Therapy Doesn’t Have to Be Scary: What to Know Before You Go

Many times fear of the unknown stops potential clients from making that first phone call to begin receiving treatment, but therapy doesn’t have to be scary!

Keep reading for some important information to help ease anxiety you may have about seeking mental health treatment.

Therapists Do Not Provide Advice

If you are new to understanding therapy, you may believe entering a clinician’s office you will be expected to spill your deepest darkest secrets in record time, only to have someone sitting across from you say, “Well all you need to do is…” Although this is a very common ideology, it couldn’t be farther from the truth.

Seeking mental health treatment is different than speaking to family and friends about your feelings because we are trained specifically NOT provide advice to clients. Therapists instead will ask questions to support unlocking the wisdom already inside.

A therapist’s intention across the couch is to support the clients treatment goal progress by providing psychoeducation, and debunking irrational fears and beliefs while building a trusting and safe relationship.

Sounds less horrific already right??

You Have Control of Your Treatment

Another fear many clients come to the initial session with is that the therapist will control and manipulate treatment. For example dictating what is talked about during each session, or pushing clients to talk of uncomfortable issues before they are ready.

In reality, the therapeutic relationship (between the therapist and the client) is one of the most treasured and important parts of the process. Depending on your comfortability, it may take a few sessions before you are ready to begin diving into the content you came to seek a professional for… AND That’s OK!

While beginning treatment, your therapist will collaboratively work with you to identify your goals. Never feel pressured to share information you don’t feel comfortable with yet to try to get to results faster.

Let your therapist know how you are feeling. You will take an active part in treatment… after all, it is your life we’re talking about!

Confidentiality

Finally, and most importantly is the myths behind confidentiality which is the cornerstone of effective therapy. Confidentiality is simply, your right to privacy.

HIPPA, or the Health Insurance Portability and Accountability Act, ensures your medical records and personal health information, including psychotherapy and mental health information, remains private.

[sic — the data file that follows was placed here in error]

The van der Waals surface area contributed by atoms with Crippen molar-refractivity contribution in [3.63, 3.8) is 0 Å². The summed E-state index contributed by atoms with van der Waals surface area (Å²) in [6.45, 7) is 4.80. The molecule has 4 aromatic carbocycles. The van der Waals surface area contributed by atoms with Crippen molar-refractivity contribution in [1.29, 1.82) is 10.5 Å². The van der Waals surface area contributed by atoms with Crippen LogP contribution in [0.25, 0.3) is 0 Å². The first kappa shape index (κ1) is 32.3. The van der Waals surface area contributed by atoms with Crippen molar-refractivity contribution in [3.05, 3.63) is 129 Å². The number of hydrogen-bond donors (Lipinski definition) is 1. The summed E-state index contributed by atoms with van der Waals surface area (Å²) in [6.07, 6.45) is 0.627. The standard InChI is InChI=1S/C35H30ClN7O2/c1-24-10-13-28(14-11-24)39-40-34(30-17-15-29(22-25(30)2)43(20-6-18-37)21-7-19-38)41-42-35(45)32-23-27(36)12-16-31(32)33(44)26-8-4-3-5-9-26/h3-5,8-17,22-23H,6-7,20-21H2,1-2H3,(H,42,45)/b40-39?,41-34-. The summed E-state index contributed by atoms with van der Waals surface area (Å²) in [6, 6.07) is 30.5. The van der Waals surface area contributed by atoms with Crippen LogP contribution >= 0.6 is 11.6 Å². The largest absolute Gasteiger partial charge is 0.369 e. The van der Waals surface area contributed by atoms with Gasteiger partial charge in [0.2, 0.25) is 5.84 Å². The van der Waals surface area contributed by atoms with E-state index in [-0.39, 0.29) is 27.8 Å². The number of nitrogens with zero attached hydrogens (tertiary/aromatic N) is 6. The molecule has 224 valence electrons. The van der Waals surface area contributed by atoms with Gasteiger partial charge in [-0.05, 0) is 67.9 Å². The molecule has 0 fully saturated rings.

That means, without your written permission your therapist cannot legally share any personal information to your family, friends, boss, cousin, or partner. They actually can’t even disclose if you are even their client or not without a release of information…(talk about hush hush!)

Keep in mind, there are certain limitations to confidentiality, which your therapist should explain in detail during your initial session.

There are benefits to utilizing a private pay therapist, if confidentiality is a major importance to your treatment. If your therapist appears unclear or rushes through confidentiality and it’s limitations, be sure to ask questions such as:

    What types of communication with my therapist are confidential ( ie: in person, email, phone, text etc.)
    If I’m billing insurance or using EAP what information is shared to my insurance agency/ workplace?
    What is the benefit of private pay regarding confidentiality?
    What are the limitations of confidentiality?

As a therapist, I have the amazing privilege of sitting alongside my clients journey, as they take inventory of personal feelings, emotions, and mental status.

This Halloween don’t let fear stop you from creating a life worth living! Begin discovering yourself TODAY with Michelle Smith Counseling, located off Northlake Blvd in Palm Beach Gardens, FL

Contact me at 405-323-1786 for more information on my therapeutic approach

Happy Halloween,

Michelle Smith

MS, RMHCI

michellesmith@discoveryourselftoday.com

405-323-1786

Finding Purpose in the Pain

If you haven’t figured it out already, life is not all rainbows and butterflies. It hurts. It stings. It changes constantly. It is unpredictable. As a psychotherapist, my job is to guide clients to find purpose in their pain, to put meaning towards their experiences, and utilize them as a catalyst for growth instead of allowing these experiences to defeat us.

Here are 3 reasons that pain is necessary for growth on your journey:

1) To Learn Healthy Coping Skills

A diamond does not start out as the rock we know it as. It begins its journey as a piece of coal, and with pressure and time it becomes the lustrous rock we lust over. Humans are similar in the sense that without painful experiences many life lessons cannot be learned. Think back to your childhood and adolescent years, you likely have many memories that stand out. Some may be happy, and some may be not so happy, but they have molded you into the individual you have become today. Whether you accept it or not, more adversity will come your way. You have learned a specific way to cope with this adversity. If you don’t like the way you are coping, it may be time to change your habits.

2) To Connect You to Others

As humans, we are social beings. We need human connection to thrive, to be successful, and to grow in our life. We are not isolated in our journey. As we navigate through painful experiences, we are able to empathize and understand others in a way we may not be able to do without personal experience. Great wisdom comes from becoming resilient to the ever changing tides of our lives. The ability to be able to connect to universal human feelings such as sadness, rage, loneliness, and fear is something unique to human beings. Our connection is what isolates us from the rest of the mammal population. Your pain will shape your human connection.